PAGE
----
Author Says Shen Yun Bridging The Cultural Gap

April 19, 2014 Updated: April 19, 2014

ADELAIDE, AustraliaShen Yun Performing Arts International Company held their opening performance in Adelaide, on Saturday afternoon April 19, at the Adelaide Festival Theatre.

Dr. Rosnida Sari was in the audience with a couple she lovingly refers to as her parents in Adelaide, Geoff and Joy Simpson. Originally from Banda Aceh, Indonesia, Ms. Sari graduated with a Doctor of Philosophy from Adelaide’s Flinders University this week. She was named Oasis Ambassador for 2013. She said Oasis bridged the gap for her to learn about Australian living, allowed her to meet the Simpsons and helped her launch her book, Traveler Perempuan.

Ms. Sari said Chinese traditional culture was something she knew very little about. She said she is keen to learn more about China’s divine culture that has a history of 5,000 years, so she was very happy to see Shen Yun.

“I love it, I learnt something different from my own culture,” she said. “By seeing this I think I want to learn more about them … it’s really beautiful. I don’t know whether they have dancing like that at home [in China].”

Shen Yun cannot be seen in China today, where traditional culture has been nearly lost. Yet Shen Yun—a non-profit organization—has become an international phenomenon, bringing the wonders of ancient Chinese culture to millions across the globe, says the company’s website.

“Maybe it’s good for the Chinese people … so that they will know about their own roots, but actually I think it’s also better for Chinese people from the mainland to also know about these things, so they will know a little more about their own culture.”

Ms. Sari could see that Shen Yun is helping create understanding between various ethnicities through song and dance.

“I think it’s good to bridge the mutual understanding between the Chinese people and the Australian people, and they watch it and it’s really nice to see how cultures want to know about other cultures. And this is a good way to promote your culture, through cultural things like dance or singing.”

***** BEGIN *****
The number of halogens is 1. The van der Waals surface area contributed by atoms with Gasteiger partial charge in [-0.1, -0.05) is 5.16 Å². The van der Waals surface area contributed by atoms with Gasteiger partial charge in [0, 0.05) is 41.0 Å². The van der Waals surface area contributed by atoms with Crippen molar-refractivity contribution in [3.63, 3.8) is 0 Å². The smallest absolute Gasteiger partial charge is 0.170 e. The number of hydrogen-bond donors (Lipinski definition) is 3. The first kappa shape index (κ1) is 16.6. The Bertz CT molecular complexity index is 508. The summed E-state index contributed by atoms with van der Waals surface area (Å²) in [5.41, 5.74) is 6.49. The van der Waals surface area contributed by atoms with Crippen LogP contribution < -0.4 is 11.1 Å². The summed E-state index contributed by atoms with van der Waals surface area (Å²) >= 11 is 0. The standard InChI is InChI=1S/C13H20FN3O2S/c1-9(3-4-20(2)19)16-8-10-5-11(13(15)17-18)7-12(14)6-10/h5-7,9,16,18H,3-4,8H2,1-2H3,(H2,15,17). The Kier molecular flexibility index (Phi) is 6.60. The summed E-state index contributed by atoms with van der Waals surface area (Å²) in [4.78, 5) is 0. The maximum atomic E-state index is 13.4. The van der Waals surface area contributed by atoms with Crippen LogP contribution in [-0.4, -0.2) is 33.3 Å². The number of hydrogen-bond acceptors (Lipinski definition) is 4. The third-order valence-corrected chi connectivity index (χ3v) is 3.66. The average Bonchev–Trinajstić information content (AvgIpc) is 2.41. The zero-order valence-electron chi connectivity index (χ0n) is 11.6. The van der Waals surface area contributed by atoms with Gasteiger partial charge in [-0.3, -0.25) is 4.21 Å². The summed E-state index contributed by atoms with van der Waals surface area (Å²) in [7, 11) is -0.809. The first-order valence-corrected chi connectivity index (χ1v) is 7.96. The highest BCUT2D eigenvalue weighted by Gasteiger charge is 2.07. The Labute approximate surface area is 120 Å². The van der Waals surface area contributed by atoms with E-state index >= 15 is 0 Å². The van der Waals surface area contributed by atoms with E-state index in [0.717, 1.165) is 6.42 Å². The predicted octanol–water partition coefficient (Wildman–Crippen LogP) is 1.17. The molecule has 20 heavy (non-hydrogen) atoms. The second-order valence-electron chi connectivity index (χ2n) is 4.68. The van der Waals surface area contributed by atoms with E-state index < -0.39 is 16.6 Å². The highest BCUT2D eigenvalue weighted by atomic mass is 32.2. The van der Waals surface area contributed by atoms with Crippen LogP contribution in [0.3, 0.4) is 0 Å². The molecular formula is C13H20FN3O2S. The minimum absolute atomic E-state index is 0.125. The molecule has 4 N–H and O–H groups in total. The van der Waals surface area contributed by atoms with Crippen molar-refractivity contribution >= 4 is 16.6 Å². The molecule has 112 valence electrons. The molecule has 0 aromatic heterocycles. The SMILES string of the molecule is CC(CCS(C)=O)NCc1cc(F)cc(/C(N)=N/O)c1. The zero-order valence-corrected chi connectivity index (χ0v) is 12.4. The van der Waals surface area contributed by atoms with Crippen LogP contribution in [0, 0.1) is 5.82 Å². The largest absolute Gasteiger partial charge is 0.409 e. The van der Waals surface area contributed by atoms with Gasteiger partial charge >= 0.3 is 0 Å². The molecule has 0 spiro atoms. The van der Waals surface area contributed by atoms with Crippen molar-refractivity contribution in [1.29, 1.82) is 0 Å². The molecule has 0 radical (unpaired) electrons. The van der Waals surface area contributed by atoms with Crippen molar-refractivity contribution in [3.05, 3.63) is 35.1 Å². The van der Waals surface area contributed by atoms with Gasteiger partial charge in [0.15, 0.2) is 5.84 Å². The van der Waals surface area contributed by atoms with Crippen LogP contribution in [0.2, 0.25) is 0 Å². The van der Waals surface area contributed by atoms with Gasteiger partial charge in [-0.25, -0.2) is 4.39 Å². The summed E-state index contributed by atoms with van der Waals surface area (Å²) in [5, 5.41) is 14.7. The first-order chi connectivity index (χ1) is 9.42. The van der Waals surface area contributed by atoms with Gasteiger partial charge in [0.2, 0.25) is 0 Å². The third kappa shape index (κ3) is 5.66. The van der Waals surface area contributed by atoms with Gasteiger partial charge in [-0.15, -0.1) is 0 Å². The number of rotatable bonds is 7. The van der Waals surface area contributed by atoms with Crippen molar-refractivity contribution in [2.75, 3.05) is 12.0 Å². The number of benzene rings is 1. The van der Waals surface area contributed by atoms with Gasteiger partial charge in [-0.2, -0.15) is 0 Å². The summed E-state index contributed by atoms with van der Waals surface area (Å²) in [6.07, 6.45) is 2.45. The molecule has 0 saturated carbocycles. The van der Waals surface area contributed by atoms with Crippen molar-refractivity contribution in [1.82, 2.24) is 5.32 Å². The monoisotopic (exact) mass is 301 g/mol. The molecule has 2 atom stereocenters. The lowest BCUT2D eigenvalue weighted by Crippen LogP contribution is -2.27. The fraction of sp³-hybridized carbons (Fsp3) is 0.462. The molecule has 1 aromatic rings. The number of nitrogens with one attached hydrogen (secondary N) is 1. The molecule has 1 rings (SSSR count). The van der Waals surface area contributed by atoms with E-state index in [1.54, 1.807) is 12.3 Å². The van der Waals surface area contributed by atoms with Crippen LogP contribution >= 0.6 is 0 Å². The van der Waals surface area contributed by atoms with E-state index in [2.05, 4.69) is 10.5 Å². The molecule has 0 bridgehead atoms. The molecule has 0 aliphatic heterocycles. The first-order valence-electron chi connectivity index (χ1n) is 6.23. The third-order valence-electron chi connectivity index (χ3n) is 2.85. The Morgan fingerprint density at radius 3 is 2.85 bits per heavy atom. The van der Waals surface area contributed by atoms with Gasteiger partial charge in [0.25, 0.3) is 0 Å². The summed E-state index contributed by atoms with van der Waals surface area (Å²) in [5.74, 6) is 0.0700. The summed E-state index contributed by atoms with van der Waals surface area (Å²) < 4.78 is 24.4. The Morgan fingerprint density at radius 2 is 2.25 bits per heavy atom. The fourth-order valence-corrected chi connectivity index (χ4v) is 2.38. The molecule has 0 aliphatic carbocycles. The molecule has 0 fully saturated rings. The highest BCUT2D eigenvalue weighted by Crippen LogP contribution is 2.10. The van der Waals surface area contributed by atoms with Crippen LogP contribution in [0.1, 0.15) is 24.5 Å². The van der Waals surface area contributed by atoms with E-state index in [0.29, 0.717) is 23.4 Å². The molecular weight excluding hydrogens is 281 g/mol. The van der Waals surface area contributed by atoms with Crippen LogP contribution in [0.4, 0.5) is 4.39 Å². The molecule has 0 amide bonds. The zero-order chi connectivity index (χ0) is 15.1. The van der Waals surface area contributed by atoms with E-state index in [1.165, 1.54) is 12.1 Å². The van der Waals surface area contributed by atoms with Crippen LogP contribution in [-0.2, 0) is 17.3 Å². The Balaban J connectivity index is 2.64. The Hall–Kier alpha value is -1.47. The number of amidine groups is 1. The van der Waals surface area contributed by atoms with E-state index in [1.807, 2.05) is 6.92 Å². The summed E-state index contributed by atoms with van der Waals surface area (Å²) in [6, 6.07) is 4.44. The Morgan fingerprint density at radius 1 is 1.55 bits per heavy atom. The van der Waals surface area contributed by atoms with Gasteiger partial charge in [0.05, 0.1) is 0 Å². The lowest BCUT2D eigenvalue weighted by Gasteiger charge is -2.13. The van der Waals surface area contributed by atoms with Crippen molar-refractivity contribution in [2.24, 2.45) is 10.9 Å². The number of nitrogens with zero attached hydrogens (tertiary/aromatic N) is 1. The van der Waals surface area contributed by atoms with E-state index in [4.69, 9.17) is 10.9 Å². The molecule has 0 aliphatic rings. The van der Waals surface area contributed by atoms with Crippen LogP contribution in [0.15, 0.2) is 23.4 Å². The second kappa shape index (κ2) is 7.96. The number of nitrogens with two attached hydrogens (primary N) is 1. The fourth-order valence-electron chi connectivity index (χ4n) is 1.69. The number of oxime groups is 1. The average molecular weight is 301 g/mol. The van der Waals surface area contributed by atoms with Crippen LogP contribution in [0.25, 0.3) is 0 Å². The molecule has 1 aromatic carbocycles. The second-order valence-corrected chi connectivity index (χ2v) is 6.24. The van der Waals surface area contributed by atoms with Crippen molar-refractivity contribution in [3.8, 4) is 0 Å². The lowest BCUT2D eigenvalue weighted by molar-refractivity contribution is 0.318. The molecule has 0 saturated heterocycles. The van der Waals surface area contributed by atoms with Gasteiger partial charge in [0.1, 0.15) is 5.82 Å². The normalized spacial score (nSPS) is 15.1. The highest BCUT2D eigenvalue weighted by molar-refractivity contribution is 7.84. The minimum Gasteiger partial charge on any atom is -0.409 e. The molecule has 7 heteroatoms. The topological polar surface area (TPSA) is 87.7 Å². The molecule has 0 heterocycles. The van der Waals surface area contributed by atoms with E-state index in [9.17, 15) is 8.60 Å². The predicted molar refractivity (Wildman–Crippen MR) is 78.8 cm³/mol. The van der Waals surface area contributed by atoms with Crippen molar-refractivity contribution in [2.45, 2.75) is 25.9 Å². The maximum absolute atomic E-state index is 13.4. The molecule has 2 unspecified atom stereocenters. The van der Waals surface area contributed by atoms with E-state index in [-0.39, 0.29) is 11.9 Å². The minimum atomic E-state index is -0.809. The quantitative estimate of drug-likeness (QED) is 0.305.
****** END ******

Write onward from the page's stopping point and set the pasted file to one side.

The Shen Yun Orchestra masterfully blends two of the world’s greatest classical music traditions. The Western orchestra with its energy and grandeur, and the Chinese instruments with their distinct tones and styles, creating a dramatic new sound, according to its website.

Mr. Simpson was especially awestruck by the rhythm and sound of the drumming during the performance.

“I love the drums, the drums are my things and the rhythm is great,” he said.

Mrs. Simpson, a retired school services officer, could only marvel at the beauty and discipline of the dancers in Shen Yun.

“I think it’s colourful, and I love the choreography … and the precision of the dancers and the costumes are just glorious, and it’s nice to learn that this is the older culture from the Chinese, and their traditional dance.”

Reporting by Mary Yuan and Christine Ford

New York-based Shen Yun Performing Arts has four touring companies that perform simultaneously around the world. For more information, visit Shen Yun Performing Arts

The Epoch Times considers Shen Yun Performing Arts the significant cultural event of our time. We have proudly covered audience reactions since Shen Yun’s inception in 2006.